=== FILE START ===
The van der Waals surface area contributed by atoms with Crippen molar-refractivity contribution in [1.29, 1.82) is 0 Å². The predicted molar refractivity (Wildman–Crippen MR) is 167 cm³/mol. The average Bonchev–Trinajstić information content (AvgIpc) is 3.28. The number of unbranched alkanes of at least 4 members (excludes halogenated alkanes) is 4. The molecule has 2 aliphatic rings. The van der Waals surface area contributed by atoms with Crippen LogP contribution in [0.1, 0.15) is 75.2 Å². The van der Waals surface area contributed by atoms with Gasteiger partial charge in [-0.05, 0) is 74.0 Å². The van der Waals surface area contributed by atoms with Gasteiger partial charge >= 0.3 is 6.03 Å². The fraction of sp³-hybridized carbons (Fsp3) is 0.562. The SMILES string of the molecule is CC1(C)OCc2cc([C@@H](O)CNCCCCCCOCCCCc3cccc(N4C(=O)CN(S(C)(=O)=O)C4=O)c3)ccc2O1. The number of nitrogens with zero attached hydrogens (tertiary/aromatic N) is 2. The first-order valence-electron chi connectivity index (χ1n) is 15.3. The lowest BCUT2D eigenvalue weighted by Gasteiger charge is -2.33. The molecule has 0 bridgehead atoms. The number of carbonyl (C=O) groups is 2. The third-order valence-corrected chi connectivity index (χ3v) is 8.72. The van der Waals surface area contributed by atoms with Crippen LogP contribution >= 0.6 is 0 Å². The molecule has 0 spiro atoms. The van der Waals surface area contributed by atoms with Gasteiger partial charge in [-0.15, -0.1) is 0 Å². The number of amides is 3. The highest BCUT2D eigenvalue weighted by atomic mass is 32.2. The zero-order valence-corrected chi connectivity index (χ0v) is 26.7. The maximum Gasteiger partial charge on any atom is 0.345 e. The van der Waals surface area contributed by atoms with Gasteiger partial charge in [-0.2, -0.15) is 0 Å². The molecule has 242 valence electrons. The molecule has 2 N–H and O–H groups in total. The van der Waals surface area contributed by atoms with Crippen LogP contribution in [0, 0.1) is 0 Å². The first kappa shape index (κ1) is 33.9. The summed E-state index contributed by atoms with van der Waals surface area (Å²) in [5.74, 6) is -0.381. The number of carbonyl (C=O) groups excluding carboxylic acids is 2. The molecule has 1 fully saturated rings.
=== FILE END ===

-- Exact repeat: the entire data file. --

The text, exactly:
The van der Waals surface area contributed by atoms with Crippen molar-refractivity contribution in [1.29, 1.82) is 0 Å². The predicted molar refractivity (Wildman–Crippen MR) is 167 cm³/mol. The average Bonchev–Trinajstić information content (AvgIpc) is 3.28. The number of unbranched alkanes of at least 4 members (excludes halogenated alkanes) is 4. The molecule has 2 aliphatic rings. The van der Waals surface area contributed by atoms with Crippen LogP contribution in [0.1, 0.15) is 75.2 Å². The van der Waals surface area contributed by atoms with Gasteiger partial charge in [-0.05, 0) is 74.0 Å². The van der Waals surface area contributed by atoms with Gasteiger partial charge >= 0.3 is 6.03 Å². The fraction of sp³-hybridized carbons (Fsp3) is 0.562. The SMILES string of the molecule is CC1(C)OCc2cc([C@@H](O)CNCCCCCCOCCCCc3cccc(N4C(=O)CN(S(C)(=O)=O)C4=O)c3)ccc2O1. The number of nitrogens with zero attached hydrogens (tertiary/aromatic N) is 2. The first-order valence-electron chi connectivity index (χ1n) is 15.3. The lowest BCUT2D eigenvalue weighted by Gasteiger charge is -2.33. The molecule has 0 bridgehead atoms. The number of carbonyl (C=O) groups is 2. The third-order valence-corrected chi connectivity index (χ3v) is 8.72. The van der Waals surface area contributed by atoms with Crippen LogP contribution >= 0.6 is 0 Å². The molecule has 0 spiro atoms. The van der Waals surface area contributed by atoms with Gasteiger partial charge in [-0.15, -0.1) is 0 Å². The number of amides is 3. The highest BCUT2D eigenvalue weighted by atomic mass is 32.2. The zero-order valence-corrected chi connectivity index (χ0v) is 26.7. The maximum Gasteiger partial charge on any atom is 0.345 e. The van der Waals surface area contributed by atoms with Gasteiger partial charge in [-0.2, -0.15) is 0 Å². The molecule has 242 valence electrons. The molecule has 2 N–H and O–H groups in total. The van der Waals surface area contributed by atoms with Crippen LogP contribution in [0, 0.1) is 0 Å². The first kappa shape index (κ1) is 33.9. The summed E-state index contributed by atoms with van der Waals surface area (Å²) in [5.74, 6) is -0.381. The number of carbonyl (C=O) groups excluding carboxylic acids is 2. The molecule has 1 fully saturated rings.